- Coronavirus treatment of severe cases is still problematic, but doctors may have found an effective drug that can reduce the inflammatory response in COVID-19 patients who develop respiratory complications.
- A drug used to treat some types of blood cancer was mixed with Coca Cola and administered to patients receiving oxygen therapy, including mechanical ventilation.
- Calquence worked best on coronavirus patients who did not require ventilators, but it was also somewhat effective on intubated patients.
- The therapy that has the potential of curing severe COVID-19 cases will move to Phase 2 trials.
Doctors are studying several drugs in COVID-19 treatment protocols, and researchers are advancing with vaccines and new drug trials as you read this. But only one of these drugs is currently proven to work against the novel coronavirus, Gilead Science’s remdesivir. There are huge caveats when it comes to remdesivir therapies, however. First of all, supply is running low and Gilead won’t be able to meet demand anytime soon. Even worse, the medicine is only effective with COVID-19 patients experiencing mild to moderate versions of the disease. Doctors still have to figure out therapies that can help in severe cases, which are the most dangerous ones. They can lead to respiratory complications, as patients often need oxygen therapy as well as intubation and ventilation. The immune response can get out of control and lead to multiple organ failure and even death.
Focusing on the blood could turn out to be a key strategy in treating the disease. Doctors have shown that therapies based on plasma can help improve the conditions of severe cases dramatically. Other researchers found that adding blood thinners to COVID-19 treatment can prevent clotting and improve the health of patients. Doctors from the UK are looking at T lymphocyte levels in the blood, which can mark a severe COVID-19 evolution and offer a way to prevent them. More recently, oncologists treating blood cancer discovered that the use of a drug called Calquence can be a pivotal addition to coronavirus treatment.
The drug’s generic name is acalabrutinib, with AstraZeneca’s version of the compound named Calquence. It’s a Bruton’s tyrosine kinase (BTK) inhibitor that can block the BTK protein from calling the immune system’s white blood B cells. As a result, the BTC inhibitors may reduce the exacerbated immune response observed in COVID-19 patients — the so-called cytokine storm. The drug is already effective in certain versions of blood cancer and has very few side effects.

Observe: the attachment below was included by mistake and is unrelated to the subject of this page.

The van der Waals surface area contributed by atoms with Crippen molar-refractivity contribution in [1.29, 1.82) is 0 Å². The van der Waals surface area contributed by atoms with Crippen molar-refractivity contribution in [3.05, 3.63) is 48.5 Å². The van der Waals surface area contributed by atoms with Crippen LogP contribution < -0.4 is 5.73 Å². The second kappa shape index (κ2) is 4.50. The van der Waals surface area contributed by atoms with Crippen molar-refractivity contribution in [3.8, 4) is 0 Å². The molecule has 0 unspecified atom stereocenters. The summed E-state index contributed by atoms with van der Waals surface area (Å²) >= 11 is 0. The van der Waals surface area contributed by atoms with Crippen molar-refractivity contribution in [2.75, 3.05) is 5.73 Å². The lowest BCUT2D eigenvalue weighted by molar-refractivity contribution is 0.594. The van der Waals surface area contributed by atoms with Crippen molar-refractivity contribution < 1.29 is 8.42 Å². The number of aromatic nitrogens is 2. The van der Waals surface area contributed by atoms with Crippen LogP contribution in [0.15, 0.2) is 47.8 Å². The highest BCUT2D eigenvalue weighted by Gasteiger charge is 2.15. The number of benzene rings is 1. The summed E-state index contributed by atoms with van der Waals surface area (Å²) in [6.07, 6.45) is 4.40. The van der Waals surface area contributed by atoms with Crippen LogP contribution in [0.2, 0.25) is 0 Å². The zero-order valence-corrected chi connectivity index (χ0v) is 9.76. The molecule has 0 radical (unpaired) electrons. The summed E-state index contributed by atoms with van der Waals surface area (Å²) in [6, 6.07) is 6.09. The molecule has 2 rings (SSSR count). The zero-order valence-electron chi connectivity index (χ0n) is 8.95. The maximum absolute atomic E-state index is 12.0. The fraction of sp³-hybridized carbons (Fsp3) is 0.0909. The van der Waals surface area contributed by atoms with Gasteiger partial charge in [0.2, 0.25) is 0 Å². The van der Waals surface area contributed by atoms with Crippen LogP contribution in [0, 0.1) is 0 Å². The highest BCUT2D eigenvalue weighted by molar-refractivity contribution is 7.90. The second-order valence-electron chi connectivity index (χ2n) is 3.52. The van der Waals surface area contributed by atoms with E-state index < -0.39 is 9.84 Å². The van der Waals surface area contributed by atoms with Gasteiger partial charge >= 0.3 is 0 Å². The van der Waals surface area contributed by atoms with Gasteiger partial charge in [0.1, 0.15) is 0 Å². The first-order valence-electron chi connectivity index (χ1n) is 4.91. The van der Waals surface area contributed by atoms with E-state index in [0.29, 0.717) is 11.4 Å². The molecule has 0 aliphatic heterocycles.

Calquence is approved in the US for mantle cell lymphoma and chronic lymphocytic leukemia. Calquence isn’t the only BTK inhibitor available, Forbes explains. Other drugmakers have similar products, like AbbVie’s Imbruvica.
Doctors treated seven sicker COVID-19 patients at Penrose Hospital and St. Francis Medical Center in early April with the drug, including two who were on ventilators. They were part of a study of 19 patients suffering from acute respiratory distress syndrome (ARDS), the respiratory complication that can often result in death.
Most of the patients showed improved oxygenation as early as one to three days after the drug was first used, with no toxicity. Blood tests that followed confirmed the drug was effective at reducing the inflammatory response. After a course of Calquence that lasted from 10 to 14 days, 9 out of 11 patients on oxygen were discharged from the hospital. The efficacy of the drug wasn’t as good for the patients on ventilators, as only four of the eight patients were extubated and taken off oxygen. Five patients in total died while on the blood cancer drug, including the remaining four on ventilators. However, there was no comparison group in the study. Researchers were not able to compare their results against a control group in this stage of the trial.
These are promising results even so. AstraZeneca will go forward with an extended Phase 2 clinical trial that will include 200 hospitalized patients.
If effective, the drug could help authorities come up with new treatment protocols for severe COVID-19 cases. The National Institutes of Health (NIH) was involved in the study, which was led by the Center for Cancer Research at the National Cancer Institute (NCI). Scientists from the National Institute of Allergy and Infectious Diseases (NIAID), the US Department of Defense’s Walter Reed National Military Medical Center, and four other hospitals were also involved.
There are a few downsides to using Calquence. Per Forbes, the doctors involved in the study had to drive to Denver from Colorado Springs to secure two bottles of available Calquence, “which costs about $14,000 for a 30-day supply.” They raced the drug back to the hospital, and the report notes the supply was enough for six people.
In addition to potential scarcity and the steep price, physicians have an even bigger problem to fix. Unlike remdesivir, which is administered intravenously, Calquence comes in a capsule. That might not be a problem for patients who are not intubated for mechanical ventilation, but severe COVID-19 cases often require the use of ventilators. The researchers advise doctors to mix the powder in the capsule with Coca Cola, which has the right acidity to dissolve the drug. The combination then has to pass through a nasogastric tube. A pharmacist at Penrose Hospital mixed the drug with Diet Coke after shaking the soda three times to reduce the carbonation, which has the potential to turn the drug into an aerosol.
AstraZeneca still isn’t sure if the four patients on ventilators who died were able to absorb the drug adequately. The company is conducting a study on healthy volunteers to see how to administer Calquence to patients using nasogastric tubes.
The full study is available in ScienceMag.